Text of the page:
(Reuters) – Sri Lanka has reinstated Vitol, the world’s largest oil trading firm, as a supplier after investigations failed to show its diesel damaged state-owned vehicles, the government said on Sunday.
The state-owned Ceylon Petroleum Corporation (CPC) took Vitol off its supplier list in August 2012 after the Petroleum Ministry said around 150 mostly state-owned vehicles, such as buses, had been affected by the diesel.
Vitol, which could not immediately be reached for comment, had rejected the allegation and said the cargo in question was tested in accordance with international standards by CPC inspectors before it was discharged.
Petroleum Industries Minister Anura Priyadharshana Yapa said Vitol had filed a case demanding $2.5 million in damages after the inquiry failed to find any evidence the fuel had caused the damage.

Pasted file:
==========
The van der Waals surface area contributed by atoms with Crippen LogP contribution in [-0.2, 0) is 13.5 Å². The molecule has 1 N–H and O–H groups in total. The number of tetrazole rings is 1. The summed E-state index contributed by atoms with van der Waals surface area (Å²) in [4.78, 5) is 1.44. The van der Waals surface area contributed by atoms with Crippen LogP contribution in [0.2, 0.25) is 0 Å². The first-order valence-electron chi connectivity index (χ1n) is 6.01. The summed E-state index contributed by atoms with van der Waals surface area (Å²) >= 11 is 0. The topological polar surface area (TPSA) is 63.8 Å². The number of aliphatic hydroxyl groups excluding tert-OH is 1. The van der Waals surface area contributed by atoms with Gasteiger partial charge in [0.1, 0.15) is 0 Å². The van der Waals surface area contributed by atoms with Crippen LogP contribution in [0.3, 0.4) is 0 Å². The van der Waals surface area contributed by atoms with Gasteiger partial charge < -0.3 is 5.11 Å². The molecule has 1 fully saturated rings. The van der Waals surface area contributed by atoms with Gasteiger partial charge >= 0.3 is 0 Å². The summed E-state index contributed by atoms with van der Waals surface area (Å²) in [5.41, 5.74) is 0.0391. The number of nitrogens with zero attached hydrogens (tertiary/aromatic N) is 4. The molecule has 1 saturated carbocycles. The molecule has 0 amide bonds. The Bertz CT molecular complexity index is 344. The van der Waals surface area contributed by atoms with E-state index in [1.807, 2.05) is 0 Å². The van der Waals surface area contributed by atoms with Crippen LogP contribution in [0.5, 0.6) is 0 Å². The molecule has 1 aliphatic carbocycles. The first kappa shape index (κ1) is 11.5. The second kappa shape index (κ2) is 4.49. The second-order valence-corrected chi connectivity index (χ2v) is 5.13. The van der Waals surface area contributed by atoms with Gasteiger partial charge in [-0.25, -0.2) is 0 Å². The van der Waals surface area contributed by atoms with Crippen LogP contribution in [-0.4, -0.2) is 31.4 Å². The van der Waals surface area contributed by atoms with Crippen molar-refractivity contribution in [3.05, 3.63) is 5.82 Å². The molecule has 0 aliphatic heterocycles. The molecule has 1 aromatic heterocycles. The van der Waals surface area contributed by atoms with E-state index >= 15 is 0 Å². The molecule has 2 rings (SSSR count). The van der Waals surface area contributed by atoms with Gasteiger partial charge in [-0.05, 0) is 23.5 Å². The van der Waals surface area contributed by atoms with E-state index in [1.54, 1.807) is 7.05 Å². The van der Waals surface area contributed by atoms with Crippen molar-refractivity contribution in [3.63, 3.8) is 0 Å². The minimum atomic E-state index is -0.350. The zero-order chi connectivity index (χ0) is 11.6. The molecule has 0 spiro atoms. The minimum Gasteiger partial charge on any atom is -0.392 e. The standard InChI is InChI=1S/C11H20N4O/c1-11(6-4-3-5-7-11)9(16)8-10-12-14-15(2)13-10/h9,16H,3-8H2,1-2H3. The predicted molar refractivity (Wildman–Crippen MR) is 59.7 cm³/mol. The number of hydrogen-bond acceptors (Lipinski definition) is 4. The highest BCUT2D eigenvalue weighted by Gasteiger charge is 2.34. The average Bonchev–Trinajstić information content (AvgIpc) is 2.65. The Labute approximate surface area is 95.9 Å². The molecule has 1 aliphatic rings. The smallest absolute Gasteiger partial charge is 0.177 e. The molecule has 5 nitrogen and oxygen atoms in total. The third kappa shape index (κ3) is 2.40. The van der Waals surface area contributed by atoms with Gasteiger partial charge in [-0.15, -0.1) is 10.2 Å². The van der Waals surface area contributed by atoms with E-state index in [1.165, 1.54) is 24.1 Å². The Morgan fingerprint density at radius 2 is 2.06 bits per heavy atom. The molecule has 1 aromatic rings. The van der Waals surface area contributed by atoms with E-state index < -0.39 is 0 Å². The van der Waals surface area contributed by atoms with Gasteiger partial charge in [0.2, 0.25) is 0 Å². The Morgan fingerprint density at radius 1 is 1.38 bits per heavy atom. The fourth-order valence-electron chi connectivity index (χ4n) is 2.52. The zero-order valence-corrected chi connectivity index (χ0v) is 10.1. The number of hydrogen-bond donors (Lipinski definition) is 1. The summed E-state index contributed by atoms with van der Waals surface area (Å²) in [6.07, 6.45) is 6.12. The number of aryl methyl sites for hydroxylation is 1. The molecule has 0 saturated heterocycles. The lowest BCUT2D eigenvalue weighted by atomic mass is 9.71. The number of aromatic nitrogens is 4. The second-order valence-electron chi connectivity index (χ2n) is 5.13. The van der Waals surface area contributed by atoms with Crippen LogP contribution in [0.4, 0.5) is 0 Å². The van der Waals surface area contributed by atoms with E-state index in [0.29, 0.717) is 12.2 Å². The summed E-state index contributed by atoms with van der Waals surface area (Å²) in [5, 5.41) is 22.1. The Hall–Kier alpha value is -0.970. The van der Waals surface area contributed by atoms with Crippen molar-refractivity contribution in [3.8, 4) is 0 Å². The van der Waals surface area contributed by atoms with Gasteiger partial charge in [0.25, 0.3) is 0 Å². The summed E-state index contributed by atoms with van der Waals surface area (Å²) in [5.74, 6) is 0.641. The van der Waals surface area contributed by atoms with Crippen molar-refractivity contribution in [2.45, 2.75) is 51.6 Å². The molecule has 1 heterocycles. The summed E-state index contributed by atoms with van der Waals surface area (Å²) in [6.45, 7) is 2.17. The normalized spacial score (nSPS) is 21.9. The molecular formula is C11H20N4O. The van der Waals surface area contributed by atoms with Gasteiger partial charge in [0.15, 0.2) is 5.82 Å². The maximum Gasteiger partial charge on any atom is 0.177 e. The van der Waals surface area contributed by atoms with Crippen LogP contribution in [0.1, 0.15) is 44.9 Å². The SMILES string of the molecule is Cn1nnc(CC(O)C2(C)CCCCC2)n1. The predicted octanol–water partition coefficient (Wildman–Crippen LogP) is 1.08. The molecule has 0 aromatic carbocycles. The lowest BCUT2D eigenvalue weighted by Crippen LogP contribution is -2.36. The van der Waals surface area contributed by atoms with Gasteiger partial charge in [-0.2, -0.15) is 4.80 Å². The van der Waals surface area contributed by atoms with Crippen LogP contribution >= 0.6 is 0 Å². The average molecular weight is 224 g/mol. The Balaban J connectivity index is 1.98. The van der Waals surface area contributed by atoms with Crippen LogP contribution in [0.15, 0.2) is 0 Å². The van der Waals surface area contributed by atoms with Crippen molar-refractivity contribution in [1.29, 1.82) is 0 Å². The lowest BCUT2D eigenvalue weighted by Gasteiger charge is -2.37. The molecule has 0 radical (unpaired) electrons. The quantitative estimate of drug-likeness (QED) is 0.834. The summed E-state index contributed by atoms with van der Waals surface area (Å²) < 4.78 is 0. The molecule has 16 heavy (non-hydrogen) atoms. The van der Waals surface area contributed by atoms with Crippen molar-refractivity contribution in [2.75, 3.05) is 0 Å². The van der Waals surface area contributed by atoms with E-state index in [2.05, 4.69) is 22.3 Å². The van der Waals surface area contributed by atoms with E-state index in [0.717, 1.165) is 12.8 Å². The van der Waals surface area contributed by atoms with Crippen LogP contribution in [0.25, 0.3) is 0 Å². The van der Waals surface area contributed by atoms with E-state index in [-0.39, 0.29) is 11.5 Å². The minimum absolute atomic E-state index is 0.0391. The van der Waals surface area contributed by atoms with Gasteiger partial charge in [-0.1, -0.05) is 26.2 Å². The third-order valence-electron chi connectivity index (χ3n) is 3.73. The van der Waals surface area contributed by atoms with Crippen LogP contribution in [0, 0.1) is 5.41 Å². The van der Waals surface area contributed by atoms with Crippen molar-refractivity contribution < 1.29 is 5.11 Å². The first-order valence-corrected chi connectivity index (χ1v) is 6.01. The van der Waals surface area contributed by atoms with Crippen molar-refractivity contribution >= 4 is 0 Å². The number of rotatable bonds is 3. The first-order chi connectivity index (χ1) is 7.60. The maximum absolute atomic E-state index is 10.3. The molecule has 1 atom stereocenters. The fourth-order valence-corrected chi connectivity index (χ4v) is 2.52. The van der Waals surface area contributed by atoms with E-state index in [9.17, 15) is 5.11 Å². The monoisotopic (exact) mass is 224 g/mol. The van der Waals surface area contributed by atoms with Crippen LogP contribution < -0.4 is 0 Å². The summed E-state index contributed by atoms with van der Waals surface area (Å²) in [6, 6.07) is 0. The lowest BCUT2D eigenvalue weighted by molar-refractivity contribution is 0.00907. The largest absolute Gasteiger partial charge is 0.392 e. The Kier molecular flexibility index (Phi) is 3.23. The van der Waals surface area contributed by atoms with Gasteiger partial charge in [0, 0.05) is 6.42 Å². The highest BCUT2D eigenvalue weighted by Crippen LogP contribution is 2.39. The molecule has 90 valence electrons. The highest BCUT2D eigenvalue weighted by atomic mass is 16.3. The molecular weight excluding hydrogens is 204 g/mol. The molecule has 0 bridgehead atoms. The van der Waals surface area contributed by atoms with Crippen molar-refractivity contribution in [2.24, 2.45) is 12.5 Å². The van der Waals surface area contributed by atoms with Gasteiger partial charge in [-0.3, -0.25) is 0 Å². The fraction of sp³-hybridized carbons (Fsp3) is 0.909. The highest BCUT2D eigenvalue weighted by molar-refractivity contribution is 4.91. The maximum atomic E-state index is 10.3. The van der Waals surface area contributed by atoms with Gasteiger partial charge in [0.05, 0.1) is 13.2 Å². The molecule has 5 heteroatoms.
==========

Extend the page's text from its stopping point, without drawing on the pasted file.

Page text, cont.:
“We sought the advice from attorney general and agreed to settle the matter,” the minister said adding that it had lifted the ban but without elaborating the details of the settlement.
Sri Lanka has been forced to boost imports of refined oil products as Western sanctions aimed at Iran have curbed the flow of crude from the OPEC member. Iranian oil is the main feedstock used by Sri Lanka’s sole refinery, which has a 50,000 barrel-per-day capacity.
Sub-standard refined fuels have been blamed for damaging Sri Lankan vehicles in the past few years and the country has withheld payments or returned cargoes to various suppliers.